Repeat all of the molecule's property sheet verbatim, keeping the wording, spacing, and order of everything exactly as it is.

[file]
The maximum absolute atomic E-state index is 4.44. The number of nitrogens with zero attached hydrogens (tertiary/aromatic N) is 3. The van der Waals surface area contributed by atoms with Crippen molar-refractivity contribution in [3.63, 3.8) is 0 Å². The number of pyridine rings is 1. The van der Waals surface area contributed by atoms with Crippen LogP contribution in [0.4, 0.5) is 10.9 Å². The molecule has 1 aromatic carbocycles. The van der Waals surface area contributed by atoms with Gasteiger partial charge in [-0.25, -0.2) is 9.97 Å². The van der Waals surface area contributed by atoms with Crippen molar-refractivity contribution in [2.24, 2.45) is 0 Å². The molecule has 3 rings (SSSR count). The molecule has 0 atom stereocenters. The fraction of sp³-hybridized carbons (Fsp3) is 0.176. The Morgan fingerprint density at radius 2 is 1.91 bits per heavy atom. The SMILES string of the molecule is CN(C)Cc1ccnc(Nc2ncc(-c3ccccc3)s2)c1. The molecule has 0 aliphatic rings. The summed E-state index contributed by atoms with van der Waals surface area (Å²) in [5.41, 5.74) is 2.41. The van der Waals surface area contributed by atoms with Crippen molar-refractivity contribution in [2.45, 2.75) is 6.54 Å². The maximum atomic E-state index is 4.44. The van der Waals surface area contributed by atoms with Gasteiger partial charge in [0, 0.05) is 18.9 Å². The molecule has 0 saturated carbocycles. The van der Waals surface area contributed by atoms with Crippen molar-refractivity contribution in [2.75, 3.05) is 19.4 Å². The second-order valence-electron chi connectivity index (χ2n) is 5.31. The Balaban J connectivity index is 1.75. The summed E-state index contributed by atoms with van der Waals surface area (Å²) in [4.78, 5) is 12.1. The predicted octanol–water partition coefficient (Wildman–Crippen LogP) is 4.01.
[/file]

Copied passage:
The maximum absolute atomic E-state index is 4.44. The number of nitrogens with zero attached hydrogens (tertiary/aromatic N) is 3. The van der Waals surface area contributed by atoms with Crippen molar-refractivity contribution in [3.63, 3.8) is 0 Å². The number of pyridine rings is 1. The van der Waals surface area contributed by atoms with Crippen LogP contribution in [0.4, 0.5) is 10.9 Å². The molecule has 1 aromatic carbocycles. The van der Waals surface area contributed by atoms with Gasteiger partial charge in [-0.25, -0.2) is 9.97 Å². The van der Waals surface area contributed by atoms with Crippen molar-refractivity contribution in [2.24, 2.45) is 0 Å². The molecule has 3 rings (SSSR count). The molecule has 0 atom stereocenters. The fraction of sp³-hybridized carbons (Fsp3) is 0.176. The Morgan fingerprint density at radius 2 is 1.91 bits per heavy atom. The SMILES string of the molecule is CN(C)Cc1ccnc(Nc2ncc(-c3ccccc3)s2)c1. The molecule has 0 aliphatic rings. The summed E-state index contributed by atoms with van der Waals surface area (Å²) in [5.41, 5.74) is 2.41. The van der Waals surface area contributed by atoms with Crippen molar-refractivity contribution in [2.45, 2.75) is 6.54 Å². The maximum atomic E-state index is 4.44. The van der Waals surface area contributed by atoms with Gasteiger partial charge in [0, 0.05) is 18.9 Å². The molecule has 0 saturated carbocycles. The van der Waals surface area contributed by atoms with Crippen molar-refractivity contribution in [2.75, 3.05) is 19.4 Å². The second-order valence-electron chi connectivity index (χ2n) is 5.31. The Balaban J connectivity index is 1.75. The summed E-state index contributed by atoms with van der Waals surface area (Å²) in [4.78, 5) is 12.1. The predicted octanol–water partition coefficient (Wildman–Crippen LogP) is 4.01.